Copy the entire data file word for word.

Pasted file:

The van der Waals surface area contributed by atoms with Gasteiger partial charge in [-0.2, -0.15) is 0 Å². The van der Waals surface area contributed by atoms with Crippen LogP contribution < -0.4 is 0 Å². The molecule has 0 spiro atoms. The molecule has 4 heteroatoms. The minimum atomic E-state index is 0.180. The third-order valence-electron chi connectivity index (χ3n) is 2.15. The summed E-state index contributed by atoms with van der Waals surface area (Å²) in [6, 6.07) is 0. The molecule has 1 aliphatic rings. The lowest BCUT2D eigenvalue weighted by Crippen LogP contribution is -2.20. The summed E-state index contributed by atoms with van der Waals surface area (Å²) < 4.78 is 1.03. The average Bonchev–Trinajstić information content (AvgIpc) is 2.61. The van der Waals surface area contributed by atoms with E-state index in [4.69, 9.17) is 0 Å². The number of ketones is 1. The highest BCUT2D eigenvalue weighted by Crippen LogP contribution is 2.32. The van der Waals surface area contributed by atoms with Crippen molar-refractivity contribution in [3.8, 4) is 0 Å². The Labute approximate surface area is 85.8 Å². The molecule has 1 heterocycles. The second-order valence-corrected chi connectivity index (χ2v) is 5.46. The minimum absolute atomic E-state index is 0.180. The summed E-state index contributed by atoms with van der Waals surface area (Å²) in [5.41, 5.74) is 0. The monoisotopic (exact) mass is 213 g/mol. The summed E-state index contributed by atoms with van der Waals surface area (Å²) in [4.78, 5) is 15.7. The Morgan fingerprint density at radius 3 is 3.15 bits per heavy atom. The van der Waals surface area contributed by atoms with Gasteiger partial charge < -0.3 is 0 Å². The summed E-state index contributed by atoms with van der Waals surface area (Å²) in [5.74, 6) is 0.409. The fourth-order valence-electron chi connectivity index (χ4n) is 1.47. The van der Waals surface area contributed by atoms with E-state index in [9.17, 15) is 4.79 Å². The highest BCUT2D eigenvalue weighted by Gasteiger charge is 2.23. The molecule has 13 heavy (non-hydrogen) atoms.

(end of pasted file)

The van der Waals surface area contributed by atoms with Gasteiger partial charge in [-0.2, -0.15) is 0 Å². The van der Waals surface area contributed by atoms with Crippen LogP contribution < -0.4 is 0 Å². The molecule has 0 spiro atoms. The molecule has 4 heteroatoms. The minimum atomic E-state index is 0.180. The third-order valence-electron chi connectivity index (χ3n) is 2.15. The summed E-state index contributed by atoms with van der Waals surface area (Å²) in [6, 6.07) is 0. The molecule has 1 aliphatic rings. The lowest BCUT2D eigenvalue weighted by Crippen LogP contribution is -2.20. The summed E-state index contributed by atoms with van der Waals surface area (Å²) < 4.78 is 1.03. The average Bonchev–Trinajstić information content (AvgIpc) is 2.61. The van der Waals surface area contributed by atoms with E-state index in [4.69, 9.17) is 0 Å². The number of ketones is 1. The highest BCUT2D eigenvalue weighted by Crippen LogP contribution is 2.32. The van der Waals surface area contributed by atoms with Crippen molar-refractivity contribution in [3.8, 4) is 0 Å². The Labute approximate surface area is 85.8 Å². The molecule has 1 heterocycles. The second-order valence-corrected chi connectivity index (χ2v) is 5.46. The minimum absolute atomic E-state index is 0.180. The summed E-state index contributed by atoms with van der Waals surface area (Å²) in [5.41, 5.74) is 0. The monoisotopic (exact) mass is 213 g/mol. The summed E-state index contributed by atoms with van der Waals surface area (Å²) in [4.78, 5) is 15.7. The Morgan fingerprint density at radius 3 is 3.15 bits per heavy atom. The van der Waals surface area contributed by atoms with Gasteiger partial charge < -0.3 is 0 Å². The summed E-state index contributed by atoms with van der Waals surface area (Å²) in [5.74, 6) is 0.409. The fourth-order valence-electron chi connectivity index (χ4n) is 1.47. The van der Waals surface area contributed by atoms with E-state index in [9.17, 15) is 4.79 Å². The highest BCUT2D eigenvalue weighted by Gasteiger charge is 2.23. The molecule has 13 heavy (non-hydrogen) atoms.